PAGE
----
bare skin echoes wet sand, dark and rich.

    Two young brothers, maybe twelve and fourteen.

    One waits. One skims. Then they switch in the morning mist.

    The rhyme scheme relaxes in the second and third stanzas, which portray the boys’ bravado as they laugh and wager against cold waves and boiling sea, even when they’re crashing without defense. The final quatrain ends with a concerned question: When will the sure surge roar in / to undo their cool, upright innocence? The poem closes with a couplet true to its Shakespearean heritage:

    For now, engaging the sea with a glinting glide,

    they throw the board, thinking only of the ride.

    As well as critiquing humanity’s engagement with nature, Bee Dance celebrates the joy to be found in intimate relationships with non-human life. For instance, “Planting Spring Bulbs,”a very short poem near the end of the book, uses simple, affecting language to show how the creative power of women expresses the power of the Earth:

    the way this earth mounds up


    as new life surges

    within you

    I touch your belly

    that rises

    like the sun

    More complex lyrics portray this unity as the fruit of determined searching. “Sitting Cross-Legged in the Forest, I BecomePeziza, an Upturned Cup Mushroom”uses a free-verse variation on terza rima to portray a speaker longing for communion with nature as she meditates. The first of the poem’s seven tercets describes how a gesture used in Buddhist meditation suggests a mushroom awaiting rain:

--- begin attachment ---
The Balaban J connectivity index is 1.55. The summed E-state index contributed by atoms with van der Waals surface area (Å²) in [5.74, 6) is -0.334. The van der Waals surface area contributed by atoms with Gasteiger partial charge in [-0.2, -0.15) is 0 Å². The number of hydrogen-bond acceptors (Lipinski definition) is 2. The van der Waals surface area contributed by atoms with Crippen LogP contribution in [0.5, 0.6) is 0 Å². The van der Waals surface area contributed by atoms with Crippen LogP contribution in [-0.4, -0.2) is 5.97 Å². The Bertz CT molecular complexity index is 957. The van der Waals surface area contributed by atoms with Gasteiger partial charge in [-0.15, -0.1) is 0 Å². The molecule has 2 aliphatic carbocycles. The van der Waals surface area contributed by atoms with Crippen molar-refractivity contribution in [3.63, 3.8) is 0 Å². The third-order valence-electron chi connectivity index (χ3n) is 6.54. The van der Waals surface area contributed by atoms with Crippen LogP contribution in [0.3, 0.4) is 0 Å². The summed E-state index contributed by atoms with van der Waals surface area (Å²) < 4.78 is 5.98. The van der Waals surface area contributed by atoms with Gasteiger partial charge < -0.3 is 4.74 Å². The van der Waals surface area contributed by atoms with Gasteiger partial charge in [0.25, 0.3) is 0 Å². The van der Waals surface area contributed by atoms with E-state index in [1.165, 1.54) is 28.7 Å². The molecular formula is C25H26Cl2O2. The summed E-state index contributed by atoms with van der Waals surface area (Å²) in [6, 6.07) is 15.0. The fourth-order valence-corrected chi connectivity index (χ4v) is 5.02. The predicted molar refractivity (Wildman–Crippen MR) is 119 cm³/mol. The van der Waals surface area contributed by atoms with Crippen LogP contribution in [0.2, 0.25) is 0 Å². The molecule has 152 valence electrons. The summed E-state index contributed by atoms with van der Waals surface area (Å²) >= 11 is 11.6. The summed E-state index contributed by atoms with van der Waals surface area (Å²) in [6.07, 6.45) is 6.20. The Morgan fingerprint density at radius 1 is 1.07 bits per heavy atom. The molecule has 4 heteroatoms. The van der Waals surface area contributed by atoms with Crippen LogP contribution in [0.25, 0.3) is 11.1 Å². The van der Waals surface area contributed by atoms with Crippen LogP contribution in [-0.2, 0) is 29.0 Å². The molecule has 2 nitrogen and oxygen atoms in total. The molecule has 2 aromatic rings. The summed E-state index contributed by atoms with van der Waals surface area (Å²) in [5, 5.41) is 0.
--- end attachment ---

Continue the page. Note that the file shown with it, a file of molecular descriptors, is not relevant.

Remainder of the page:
My hands form a cup of spores, each an ornamented dream.

    Come now, rain, with your clear and focused drops,

    splash my spores far into this forest gleam.

    After calling on the breeze to touch my smooth curve, the speaker recalls earlier contemplative efforts and declares my secret source of growth / has prospered. As her meditation deepens, her silence bursts and reveries rise together. The poem ends in expectancy:

    I remain ready to greet the rain.

    Listen for the longing of letters, hungry

    to reveal my name.

    Other poems find Cain fleeing digital culture to connect with the natural world through poetry. In “Dream of a List of Names,”the speaker begins by asserting I will live in the forest with the fairies. To fulfill this dream, she must hold in her heart the list of our names… that were caught in our ruthless digital life. Having hacked the machines, she rescues our names and takes up the poet’s work:

    Now among the trees I drip an inky trail

    With my feather quill I rewrite our names by hand

    She ends by wishing all of us back into our dreams, which lead to an Edenic forest:

    damp earth      scented fir

    the forest canopy sways